Day 3: Monday, June 22 2009 – Granja de Moreruela to Tabara, 21K
I woke up grumpy and late, as per my usual, and got a café con leche at the bar/restaurant across the porch from the alburgue. I asked the woman there how to get back to the trail, and she walked her bike with me to the start of the “new” route toward Orense. This route was listed in my CSJ book as now being waymarked, and was also described as being superior to the “old” route, which was via paved roads.
But in reality, the route wasn’t waymarked at all, and was totally confusing! Here is is where the Camino splits– One way goes north to Astorga to eventually join the Camino Frances (not my way), and one way veers west to Orense (my way).
But, to go to Orense via the “new route,” the book said to first follow the signs toward Astorga, and then to turn left. But figuring out what exactly was meant by left was difficult to parse out, to say the least.
For even though the bike lady had pointed me up the hill, and the extraordinarily old ladies sweeping their porch I’d passed (now two of several who’d asked, “Sola?? Vas solita???” and clucked their tongues finding out I was walking alone) seemed to imply I was going the right way, I arrived at the top of the hill to… a big confusing fork. With no flechas (arrows).
The trail crested the top, and, while the book said “go left”, the trail split off into a hard left, a medium left, and a right, with no arrows whatsoever. I was totally confused. The hard left just felt like the wrong left, despite it being technically what I’d interpret as the real left, so I followed the medium left.
I walked for a while without seeing any flechas (yellow arrows) and began to get nervous. Luckily, I was just walking on a straight dirt road, through the trees, so I wasn’t “lost” per se. I thought about heading back down to the little town of Granja de Moreruela, but I still didn’t like the idea of putting in so much time and distance in the wrong direction, nor did I want to look like an idiot in front of the old ladies (something I really need to get over.)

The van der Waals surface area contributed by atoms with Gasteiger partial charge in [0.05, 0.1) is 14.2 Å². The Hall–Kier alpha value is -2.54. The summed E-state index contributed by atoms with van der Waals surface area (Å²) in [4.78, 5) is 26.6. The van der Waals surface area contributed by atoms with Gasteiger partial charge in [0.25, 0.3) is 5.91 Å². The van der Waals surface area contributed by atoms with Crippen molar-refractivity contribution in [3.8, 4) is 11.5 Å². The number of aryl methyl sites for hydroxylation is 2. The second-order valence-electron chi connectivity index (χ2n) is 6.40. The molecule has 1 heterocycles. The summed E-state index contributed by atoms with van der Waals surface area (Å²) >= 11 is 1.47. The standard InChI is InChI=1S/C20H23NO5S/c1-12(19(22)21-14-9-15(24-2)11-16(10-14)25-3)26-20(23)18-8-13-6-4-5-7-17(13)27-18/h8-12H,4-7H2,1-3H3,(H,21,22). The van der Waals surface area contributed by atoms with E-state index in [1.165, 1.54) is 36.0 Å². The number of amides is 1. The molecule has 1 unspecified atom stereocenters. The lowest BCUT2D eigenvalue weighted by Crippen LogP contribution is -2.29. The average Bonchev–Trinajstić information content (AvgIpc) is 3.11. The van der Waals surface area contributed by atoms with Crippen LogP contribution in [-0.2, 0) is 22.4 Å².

Anyway, a dude on a big-ass tractor rolls up, and I ask if he knows where the Orense route is. He spoke a heavily inflected, enthusiastic and gruff Spanish I could barely understand. What I gathered was that he thought I was heading the right way, I should hop on, he’d drive a little way down to look for the flechas, and if we didn’t see one, he’d drive me back down to town. I was still high on the excitement of being a Pilgrim, and the generosity and kindness of everyone I’d met, and so without even really thinking, I hauled my ass up into the tractor.
[Example of a big-ass tractor, courtesy of Google Images –>;]
So the next thing I know, I’m high up in the cab of this tractor, next to a guy who, as it turns out, smells kinda like beer and is getting progressively more and more excited (and loud) as he talks to me without acknowledging that I can’t really understand ¾ of what he’s saying. From what I could gather, he’d been at a fiesta the night before. And something along the lines of “I had to work, but now you’re here!!!! ¡Fiesta!”
I’m getting a little nervous at this point, because, well, that’s what I do. We don’t see a flecha right away, so I say that I want to go back to town, and he says (I think) to hold on, one is coming on up. The trail is by the river. Tranquila.
For those of you who don’t know, “Tranquila” essentially means “Chill out” or “Calm down.” (Not surprisingly, this is a phrase I hear repeatedly throughout Spain. It is simply not culturally appropriate in, well, the rest of the world to be as un-tranquila as I am.)
The tractor was rolling along pretty slowly because, you know, it’s a tractor (and that’s what they do.) And, it did seem like we were heading the right way. Still, I’m American, and I’ve seen way too many crime dramas and New York Post articles an anxiety-prone chica should be allowed.
So I’m vascilating between thinking this guy is a nefarious alcoholic creep with his constant prattling (“Fiesta! Tranquila! Mi Corazon es bueno! Fiesta! Jejejeje!”) and simply kind of a dumb guy who had something interesting happen to him that day (giving a Pilgrim a lift.)
As we then slowly veer off the dirt road toward the main road, there is a car blocking our way. They seem to be moving gas cans around or something, and the Tractor Dude says something like, “Do you want to go in the car?”